The following tables (table 1a, 1b and 1c) list currently commercially available diagnostics. Not all are recommended by WHO nor GSAa. The diagnostic methods that are currently recommended by WHO are the microscopy methods – Kato-Katz (KK) on faecal samples for the diagnosis of intestinal schistosomiasis, and Urine Filtration (UF) for urogenital schistosomiasis[5]. These methods, although specific, lack sensitivity. In addition, in S. mansoni transmission areas, WHO also recommends the Point-of-Care test based on circulating cathodic antigen (POC-CCA) detection[6]. While schistosome circulating antigens reflect the presence of viable worms (current infection), specific antibodies cannot distinguish past and/or present infections. Consequently, antibody detection tests are not suitable for identifying current infections.

The GSA Diagnostic Work Stream hopes to update this list as new diagnostics become available. Please contact anouk [dot] gouvras [at] eliminateschisto [dot] org (subject: Schistosomiasis%20Diagnostics) (the GSA office) for comments, updates or additional information. 

*Global Schistosomiasis Alliance

The Global Schistosomiasis Alliance (GSA) is a coalition whose objective is to bring together the different actors needed to advance in the control and elimination of schistosomiasis. It is constituted as a diverse but representative partnership of endemic countries, academic and research institutions, international development agencies and foundations, international organizations, non-governmental development organizations, private sector companies and advocacy and resource mobilizations partners.

a The tables in the document are not a list of recommended tests or a list of tests to be used by stakeholders, this is only an information piece collating what is currently commercially available. Manufacturers should be contacted to find out intended and appropriate use as well as details on methodology, logistics, cost and safety. As diagnostic test properties are dependent on locally performed procedures and endemicity characteristics, it is important to follow diagnostic protocols as indicated by the provider and also to perform proper test verification in your own settings. Where appropriate, participation in an external quality assessment scheme is recommended.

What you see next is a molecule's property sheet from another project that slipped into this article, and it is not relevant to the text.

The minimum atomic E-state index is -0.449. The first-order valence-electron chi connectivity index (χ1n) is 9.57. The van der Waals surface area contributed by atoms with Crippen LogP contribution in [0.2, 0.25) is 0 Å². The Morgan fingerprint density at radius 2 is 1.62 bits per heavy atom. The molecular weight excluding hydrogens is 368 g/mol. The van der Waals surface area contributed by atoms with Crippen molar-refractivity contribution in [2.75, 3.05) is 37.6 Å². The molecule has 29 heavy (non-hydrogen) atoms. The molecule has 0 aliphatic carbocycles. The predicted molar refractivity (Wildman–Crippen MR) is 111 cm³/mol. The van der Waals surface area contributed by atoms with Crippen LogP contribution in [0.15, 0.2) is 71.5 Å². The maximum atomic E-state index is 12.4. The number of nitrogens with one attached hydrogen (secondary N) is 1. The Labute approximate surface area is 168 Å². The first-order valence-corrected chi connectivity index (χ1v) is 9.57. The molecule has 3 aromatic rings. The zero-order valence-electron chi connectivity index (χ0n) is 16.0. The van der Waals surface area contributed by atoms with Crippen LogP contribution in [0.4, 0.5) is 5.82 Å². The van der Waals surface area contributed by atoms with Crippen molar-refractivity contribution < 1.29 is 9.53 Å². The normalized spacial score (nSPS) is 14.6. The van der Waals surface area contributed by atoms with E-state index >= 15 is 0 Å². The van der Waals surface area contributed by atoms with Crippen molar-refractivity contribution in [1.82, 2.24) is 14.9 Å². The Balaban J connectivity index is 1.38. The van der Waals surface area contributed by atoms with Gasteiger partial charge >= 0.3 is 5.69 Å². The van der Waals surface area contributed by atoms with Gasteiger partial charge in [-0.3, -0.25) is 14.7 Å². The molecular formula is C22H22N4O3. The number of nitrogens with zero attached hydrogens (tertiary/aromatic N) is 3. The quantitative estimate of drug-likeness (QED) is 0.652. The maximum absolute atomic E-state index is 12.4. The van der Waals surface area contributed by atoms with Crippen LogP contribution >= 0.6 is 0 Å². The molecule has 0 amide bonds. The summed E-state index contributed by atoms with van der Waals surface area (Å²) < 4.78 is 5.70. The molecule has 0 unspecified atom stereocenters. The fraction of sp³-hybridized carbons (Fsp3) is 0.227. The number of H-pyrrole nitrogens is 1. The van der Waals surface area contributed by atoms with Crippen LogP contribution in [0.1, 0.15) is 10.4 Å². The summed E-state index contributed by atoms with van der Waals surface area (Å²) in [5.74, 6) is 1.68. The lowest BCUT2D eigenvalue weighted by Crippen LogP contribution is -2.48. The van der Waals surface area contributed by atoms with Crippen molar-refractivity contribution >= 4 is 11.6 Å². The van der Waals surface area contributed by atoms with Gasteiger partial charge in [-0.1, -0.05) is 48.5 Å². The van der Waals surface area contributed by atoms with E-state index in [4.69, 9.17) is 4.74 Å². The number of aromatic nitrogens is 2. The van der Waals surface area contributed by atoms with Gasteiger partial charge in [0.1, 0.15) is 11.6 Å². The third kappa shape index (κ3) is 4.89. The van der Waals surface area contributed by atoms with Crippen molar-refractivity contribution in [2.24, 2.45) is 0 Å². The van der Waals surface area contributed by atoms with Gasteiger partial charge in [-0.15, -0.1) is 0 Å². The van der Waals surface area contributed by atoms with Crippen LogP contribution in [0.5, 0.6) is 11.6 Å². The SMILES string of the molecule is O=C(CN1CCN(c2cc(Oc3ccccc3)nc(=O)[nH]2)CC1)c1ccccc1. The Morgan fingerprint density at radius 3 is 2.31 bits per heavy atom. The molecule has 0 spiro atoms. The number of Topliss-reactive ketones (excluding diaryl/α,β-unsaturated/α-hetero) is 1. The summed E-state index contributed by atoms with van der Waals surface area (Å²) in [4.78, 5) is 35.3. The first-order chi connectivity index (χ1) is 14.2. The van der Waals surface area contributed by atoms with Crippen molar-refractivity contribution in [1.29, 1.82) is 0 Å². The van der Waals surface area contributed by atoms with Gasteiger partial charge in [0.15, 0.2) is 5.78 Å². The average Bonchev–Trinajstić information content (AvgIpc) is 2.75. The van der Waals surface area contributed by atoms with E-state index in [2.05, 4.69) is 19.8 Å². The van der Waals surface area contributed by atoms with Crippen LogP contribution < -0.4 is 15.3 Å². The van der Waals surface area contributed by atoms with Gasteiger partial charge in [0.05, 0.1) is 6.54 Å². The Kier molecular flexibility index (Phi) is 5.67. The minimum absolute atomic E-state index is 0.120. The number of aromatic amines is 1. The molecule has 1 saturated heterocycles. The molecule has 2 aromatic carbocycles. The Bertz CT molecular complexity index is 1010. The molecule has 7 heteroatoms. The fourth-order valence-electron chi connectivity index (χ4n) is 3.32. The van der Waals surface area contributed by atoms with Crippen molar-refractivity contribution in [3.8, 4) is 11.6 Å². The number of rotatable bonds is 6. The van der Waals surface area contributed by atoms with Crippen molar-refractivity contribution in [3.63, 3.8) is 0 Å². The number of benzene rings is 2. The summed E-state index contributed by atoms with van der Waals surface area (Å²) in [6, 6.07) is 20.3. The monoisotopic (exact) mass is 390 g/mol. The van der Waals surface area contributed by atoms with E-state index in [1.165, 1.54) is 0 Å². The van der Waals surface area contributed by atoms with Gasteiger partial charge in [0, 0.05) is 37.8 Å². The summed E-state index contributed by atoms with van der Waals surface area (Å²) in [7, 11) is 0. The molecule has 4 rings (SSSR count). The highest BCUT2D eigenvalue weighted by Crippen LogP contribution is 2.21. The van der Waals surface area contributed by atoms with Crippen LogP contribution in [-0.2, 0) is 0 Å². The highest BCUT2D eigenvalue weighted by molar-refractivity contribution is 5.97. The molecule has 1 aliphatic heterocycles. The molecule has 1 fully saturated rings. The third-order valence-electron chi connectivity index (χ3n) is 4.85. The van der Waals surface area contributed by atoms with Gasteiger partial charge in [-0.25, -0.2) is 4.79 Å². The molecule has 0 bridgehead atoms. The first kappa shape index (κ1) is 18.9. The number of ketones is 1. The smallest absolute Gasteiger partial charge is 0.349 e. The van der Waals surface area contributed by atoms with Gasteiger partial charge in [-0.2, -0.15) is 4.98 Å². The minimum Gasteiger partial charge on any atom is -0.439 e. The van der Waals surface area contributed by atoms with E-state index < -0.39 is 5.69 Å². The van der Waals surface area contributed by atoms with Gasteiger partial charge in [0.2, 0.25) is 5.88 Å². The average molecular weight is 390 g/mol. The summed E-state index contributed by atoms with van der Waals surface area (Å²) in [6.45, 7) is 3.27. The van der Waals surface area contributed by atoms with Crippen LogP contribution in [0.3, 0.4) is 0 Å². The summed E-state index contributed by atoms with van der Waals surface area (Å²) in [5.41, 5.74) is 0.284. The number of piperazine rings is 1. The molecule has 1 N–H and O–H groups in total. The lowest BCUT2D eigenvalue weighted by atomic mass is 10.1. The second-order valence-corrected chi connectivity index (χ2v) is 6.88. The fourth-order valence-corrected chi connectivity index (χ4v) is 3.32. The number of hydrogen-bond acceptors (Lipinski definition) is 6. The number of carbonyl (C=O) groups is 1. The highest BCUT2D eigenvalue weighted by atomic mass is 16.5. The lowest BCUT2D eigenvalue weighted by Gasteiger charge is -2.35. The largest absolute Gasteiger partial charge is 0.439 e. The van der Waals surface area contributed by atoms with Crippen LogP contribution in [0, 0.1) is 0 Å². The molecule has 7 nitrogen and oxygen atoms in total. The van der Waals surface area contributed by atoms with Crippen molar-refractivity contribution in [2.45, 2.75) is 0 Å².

This information was collected by consulting a number of stakeholders and reaching out to manufacturers for more information. Where information is missing this is because this was not easily available and/or the manufactures did not respond to requests for more information. The GSA and its members and partners take no responsibility for any incorrect information or inadequate or negative outcome from the use of these diagnostics tests.



[1] WHO Schistosomiasis and soil-transmitted helminthiases: number of people treated in 2018. Wkly Epidemiol Rec. 2019; 50: 601–612.s

[2] Abajobir et al. Global, regional, and national disability-adjusted life-years (DALYs) for 333 diseases and injuries and healthy life expectancy (HALE) for 195 countries and territories, 1990–2016: a systematic analysis for the Global Burden of Disease Study 2016. Lancet. 2017;390: 1260–1344.

[3] WHO Key Facts on Schistosomiasis:

[4] Mabey et al. Diagnostics for the developing world. Nature Reviews Microbiology 2004; 2: 231–240.

[5] Bench aids for the diagnosis of intestinal parasites, second edition. Geneve: World Health Organization;
2019. License: CC BY-NC-SA 3.0 IGO

[6] Bärenbold O, Garba A, Colley DG, Fleming FM, Haggag AA, Ramzy RMR, et al. (2018) Translating preventive chemotherapy prevalence thresholds for Schistosoma mansoni from the Kato-Katz technique into the point-of-care circulating cathodic antigen diagnostic test. PLoS Negl Trop Dis 12(12): e0006941.

Monitoring and Evaluation Research GSA